Past studies have yielded mixed results on the relationship between weight and bone fractures. Some studies have shown that extra weight is a risk factor, while others have found it to be protective.
Osteoporosis International has now published a study that clears up this confusion and shows that this depends on one other factor.
In 1989, the University of Eastern Finland recruited all women born in Kuopio Province in Eastern Finland between 1932 and 1941 and followed them for 25 years to see how weight related to hip fractures at various ages.
Measuring bone mineral density and bone thickness is expensive and complicated, so most studies use bone fractures as an indication that their participants have weaker bones indicating either full-blown osteoporosis or osteopenia, its less severe cousin. This study did the same.
It analyzed information on 12,715 women, dividing them into groups of normal weight, overweight, and obese. The researchers also consulted national health registers for information on hip fractures, their causes, and mortality.
The scientists answered two questions:
- 1. How does body mass index (BMI) at age 58 affect early hip fractures up to age 70?
2. How does BMI at age 70 affect hip fractures up to age 83?
They discovered that all three weight groups showed an increase in hip fracture as they aged. That’s not surprising; we all know that older people’s bones break more easily than those of younger people.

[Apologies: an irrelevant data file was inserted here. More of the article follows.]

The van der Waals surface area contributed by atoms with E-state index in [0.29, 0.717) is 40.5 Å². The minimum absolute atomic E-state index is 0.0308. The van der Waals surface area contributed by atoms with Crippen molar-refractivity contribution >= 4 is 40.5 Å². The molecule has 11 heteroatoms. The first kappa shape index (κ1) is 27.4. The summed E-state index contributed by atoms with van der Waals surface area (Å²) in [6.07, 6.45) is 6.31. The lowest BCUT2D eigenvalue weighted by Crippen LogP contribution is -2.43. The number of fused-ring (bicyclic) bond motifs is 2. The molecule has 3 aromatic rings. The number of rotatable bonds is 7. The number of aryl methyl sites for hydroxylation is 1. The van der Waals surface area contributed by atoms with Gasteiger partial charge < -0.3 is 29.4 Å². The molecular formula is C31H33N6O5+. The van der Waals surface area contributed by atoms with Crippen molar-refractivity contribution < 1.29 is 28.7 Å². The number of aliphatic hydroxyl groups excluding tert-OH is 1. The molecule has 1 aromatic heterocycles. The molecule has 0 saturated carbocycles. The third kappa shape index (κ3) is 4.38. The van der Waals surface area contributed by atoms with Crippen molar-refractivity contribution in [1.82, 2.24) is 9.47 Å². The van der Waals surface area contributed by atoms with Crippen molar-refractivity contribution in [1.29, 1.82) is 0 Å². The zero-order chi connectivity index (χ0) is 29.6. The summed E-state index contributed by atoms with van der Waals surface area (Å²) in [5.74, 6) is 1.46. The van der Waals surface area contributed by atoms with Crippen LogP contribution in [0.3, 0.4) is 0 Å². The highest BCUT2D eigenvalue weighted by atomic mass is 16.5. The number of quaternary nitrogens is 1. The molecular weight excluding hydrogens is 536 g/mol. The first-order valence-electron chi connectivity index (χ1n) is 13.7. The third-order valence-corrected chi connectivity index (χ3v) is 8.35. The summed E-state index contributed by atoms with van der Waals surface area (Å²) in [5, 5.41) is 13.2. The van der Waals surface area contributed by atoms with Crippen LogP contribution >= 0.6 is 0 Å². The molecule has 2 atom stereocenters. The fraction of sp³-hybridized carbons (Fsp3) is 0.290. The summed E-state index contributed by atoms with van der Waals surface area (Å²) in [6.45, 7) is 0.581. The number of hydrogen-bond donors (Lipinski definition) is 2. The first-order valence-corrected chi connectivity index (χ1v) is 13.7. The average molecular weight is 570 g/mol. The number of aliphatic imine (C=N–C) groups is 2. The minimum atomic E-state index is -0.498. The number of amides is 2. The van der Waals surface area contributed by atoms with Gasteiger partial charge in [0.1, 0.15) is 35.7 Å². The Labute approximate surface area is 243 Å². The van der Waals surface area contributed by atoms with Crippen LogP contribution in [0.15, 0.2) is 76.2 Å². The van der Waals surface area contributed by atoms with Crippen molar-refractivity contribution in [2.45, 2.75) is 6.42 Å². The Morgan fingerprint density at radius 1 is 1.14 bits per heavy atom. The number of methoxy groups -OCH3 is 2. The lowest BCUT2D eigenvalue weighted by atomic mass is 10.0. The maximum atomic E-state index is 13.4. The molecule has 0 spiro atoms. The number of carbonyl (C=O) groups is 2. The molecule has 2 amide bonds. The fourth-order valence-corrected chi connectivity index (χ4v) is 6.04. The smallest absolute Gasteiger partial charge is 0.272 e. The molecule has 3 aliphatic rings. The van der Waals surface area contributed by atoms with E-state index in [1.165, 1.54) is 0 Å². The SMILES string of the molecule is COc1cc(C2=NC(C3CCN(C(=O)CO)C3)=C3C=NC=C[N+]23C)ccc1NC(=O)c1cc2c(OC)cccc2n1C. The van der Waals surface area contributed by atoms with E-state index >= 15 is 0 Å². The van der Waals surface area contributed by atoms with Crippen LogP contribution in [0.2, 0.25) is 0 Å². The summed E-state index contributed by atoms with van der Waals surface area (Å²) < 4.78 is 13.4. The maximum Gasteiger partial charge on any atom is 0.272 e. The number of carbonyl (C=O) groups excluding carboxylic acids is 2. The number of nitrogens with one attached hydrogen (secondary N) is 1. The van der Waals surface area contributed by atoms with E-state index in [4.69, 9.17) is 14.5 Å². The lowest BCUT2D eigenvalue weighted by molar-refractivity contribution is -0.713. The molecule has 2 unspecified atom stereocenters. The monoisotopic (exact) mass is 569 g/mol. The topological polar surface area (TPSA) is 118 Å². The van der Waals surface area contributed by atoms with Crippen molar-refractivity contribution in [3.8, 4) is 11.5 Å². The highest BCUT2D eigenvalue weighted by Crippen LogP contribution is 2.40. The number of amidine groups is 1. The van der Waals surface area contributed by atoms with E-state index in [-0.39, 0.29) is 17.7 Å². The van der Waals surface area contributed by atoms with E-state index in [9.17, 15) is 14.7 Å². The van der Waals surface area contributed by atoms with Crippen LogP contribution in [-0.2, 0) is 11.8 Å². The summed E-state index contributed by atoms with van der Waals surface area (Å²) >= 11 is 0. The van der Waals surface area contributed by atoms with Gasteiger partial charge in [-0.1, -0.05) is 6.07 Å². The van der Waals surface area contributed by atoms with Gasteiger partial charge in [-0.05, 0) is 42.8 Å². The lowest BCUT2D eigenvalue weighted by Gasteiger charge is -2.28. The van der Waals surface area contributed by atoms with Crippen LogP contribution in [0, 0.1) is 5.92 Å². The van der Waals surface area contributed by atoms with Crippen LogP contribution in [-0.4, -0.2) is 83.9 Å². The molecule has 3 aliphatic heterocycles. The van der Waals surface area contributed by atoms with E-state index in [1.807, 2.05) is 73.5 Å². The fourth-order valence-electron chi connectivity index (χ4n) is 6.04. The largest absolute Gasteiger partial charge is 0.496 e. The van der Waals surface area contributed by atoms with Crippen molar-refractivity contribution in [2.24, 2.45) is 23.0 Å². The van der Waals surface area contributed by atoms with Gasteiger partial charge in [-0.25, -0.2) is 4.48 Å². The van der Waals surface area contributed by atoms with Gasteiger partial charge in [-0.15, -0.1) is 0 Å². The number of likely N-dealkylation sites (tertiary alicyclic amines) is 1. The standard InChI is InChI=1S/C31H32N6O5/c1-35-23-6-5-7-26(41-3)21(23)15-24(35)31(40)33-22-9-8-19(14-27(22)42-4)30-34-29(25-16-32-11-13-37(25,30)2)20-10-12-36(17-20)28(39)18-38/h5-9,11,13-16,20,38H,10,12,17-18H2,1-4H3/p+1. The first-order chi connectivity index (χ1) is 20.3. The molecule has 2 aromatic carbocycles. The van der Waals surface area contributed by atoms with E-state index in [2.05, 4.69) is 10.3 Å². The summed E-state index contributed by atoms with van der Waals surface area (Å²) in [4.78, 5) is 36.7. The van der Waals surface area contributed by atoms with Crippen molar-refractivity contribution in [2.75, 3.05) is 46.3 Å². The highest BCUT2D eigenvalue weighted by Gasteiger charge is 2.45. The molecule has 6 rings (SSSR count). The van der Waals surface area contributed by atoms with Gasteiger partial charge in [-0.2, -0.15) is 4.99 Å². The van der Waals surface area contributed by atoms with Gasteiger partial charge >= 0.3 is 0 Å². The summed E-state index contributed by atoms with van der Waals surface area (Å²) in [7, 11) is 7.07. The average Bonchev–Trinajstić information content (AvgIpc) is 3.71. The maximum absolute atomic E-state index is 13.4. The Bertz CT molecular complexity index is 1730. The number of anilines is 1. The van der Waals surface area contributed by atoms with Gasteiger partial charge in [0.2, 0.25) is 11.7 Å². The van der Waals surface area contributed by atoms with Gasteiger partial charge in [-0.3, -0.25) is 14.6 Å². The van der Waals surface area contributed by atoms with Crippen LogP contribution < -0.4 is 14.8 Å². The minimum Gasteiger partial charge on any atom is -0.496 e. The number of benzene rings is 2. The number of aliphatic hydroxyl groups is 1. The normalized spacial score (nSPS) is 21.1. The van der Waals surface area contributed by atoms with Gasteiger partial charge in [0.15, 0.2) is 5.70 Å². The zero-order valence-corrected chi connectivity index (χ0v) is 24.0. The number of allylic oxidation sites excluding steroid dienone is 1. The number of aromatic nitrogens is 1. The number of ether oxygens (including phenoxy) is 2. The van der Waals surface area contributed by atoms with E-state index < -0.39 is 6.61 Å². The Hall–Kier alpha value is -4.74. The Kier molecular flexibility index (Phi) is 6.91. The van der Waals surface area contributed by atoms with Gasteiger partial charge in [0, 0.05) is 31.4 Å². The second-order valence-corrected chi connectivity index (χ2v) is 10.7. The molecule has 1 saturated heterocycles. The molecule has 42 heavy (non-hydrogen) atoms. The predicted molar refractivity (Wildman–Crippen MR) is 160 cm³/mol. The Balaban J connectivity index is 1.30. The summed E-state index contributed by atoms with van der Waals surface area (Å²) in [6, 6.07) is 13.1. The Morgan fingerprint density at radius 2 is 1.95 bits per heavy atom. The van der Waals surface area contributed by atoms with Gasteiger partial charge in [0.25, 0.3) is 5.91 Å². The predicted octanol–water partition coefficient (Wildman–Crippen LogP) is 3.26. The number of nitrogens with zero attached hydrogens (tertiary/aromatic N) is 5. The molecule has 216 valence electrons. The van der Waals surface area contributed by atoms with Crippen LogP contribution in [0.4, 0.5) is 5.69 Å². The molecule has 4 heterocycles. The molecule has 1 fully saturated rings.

But it was obvious that the obese participants were more likely to suffer early fractures before age 70 than the normal-weight and overweight participants.
Interestingly, however, early fractures were more common in normal-weight than in overweight subjects, showing that slightly overweight is the safest.
To be precise, compared with overweight women, obese women were 2.3 times more likely to have hip fractures; normal-weight women were twice as likely.
Obese women reached a 1% likelihood of hip fracture at age 66.7, while overweight women only reached it by age 71.8.
The chance that obese women would die within five years of the fracture was 50% greater than for the other two weight groups.
The differences between the three groups became smaller as they aged.
By the time they reached about 75 years, the hip fracture risk increased the fastest for women at the lower end of normal weight.
Once again, the women at the border between normal and overweight had the lowest risk up to age 83.
The scientists recruited 3,136 of the participants for bone mineral density tests, which also showed the fastest bone mineral density loss in obese women across the years.
Obese women with low bone mineral density had the highest likelihood of hip fractures, and the combination of these two factors increased their risk more than either of the factors on its own.
This means that you should avoid both obesity and the extreme slenderness that is so highly prized among magazine models. This is the best way to keep your bones strong and to remain free of fractures and osteoporosis.
But the most important thing is to strengthen your bones and reverse osteoporosis if you already have it, no matter what your weight may be. You can do that easily by following the simple steps explained here…